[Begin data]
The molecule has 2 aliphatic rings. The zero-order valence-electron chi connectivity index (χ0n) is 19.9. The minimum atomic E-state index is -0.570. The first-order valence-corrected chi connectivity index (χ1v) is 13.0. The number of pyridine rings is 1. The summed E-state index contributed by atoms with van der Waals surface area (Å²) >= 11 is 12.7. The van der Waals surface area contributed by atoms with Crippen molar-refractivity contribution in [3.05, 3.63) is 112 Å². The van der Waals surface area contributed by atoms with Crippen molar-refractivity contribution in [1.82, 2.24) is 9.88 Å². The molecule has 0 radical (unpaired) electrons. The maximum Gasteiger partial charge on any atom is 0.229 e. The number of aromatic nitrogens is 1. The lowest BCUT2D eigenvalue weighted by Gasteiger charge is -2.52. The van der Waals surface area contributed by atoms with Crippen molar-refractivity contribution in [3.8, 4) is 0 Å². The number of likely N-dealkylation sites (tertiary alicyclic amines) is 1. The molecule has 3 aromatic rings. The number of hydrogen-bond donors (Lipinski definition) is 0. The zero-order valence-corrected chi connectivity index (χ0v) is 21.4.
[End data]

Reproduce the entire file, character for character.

The molecule has 2 aliphatic rings. The zero-order valence-electron chi connectivity index (χ0n) is 19.9. The minimum atomic E-state index is -0.570. The first-order valence-corrected chi connectivity index (χ1v) is 13.0. The number of pyridine rings is 1. The summed E-state index contributed by atoms with van der Waals surface area (Å²) >= 11 is 12.7. The van der Waals surface area contributed by atoms with Crippen molar-refractivity contribution in [3.05, 3.63) is 112 Å². The van der Waals surface area contributed by atoms with Crippen molar-refractivity contribution in [1.82, 2.24) is 9.88 Å². The molecule has 0 radical (unpaired) electrons. The maximum Gasteiger partial charge on any atom is 0.229 e. The number of aromatic nitrogens is 1. The lowest BCUT2D eigenvalue weighted by Gasteiger charge is -2.52. The van der Waals surface area contributed by atoms with Crippen molar-refractivity contribution in [3.8, 4) is 0 Å². The number of likely N-dealkylation sites (tertiary alicyclic amines) is 1. The molecule has 3 aromatic rings. The number of hydrogen-bond donors (Lipinski definition) is 0. The zero-order valence-corrected chi connectivity index (χ0v) is 21.4.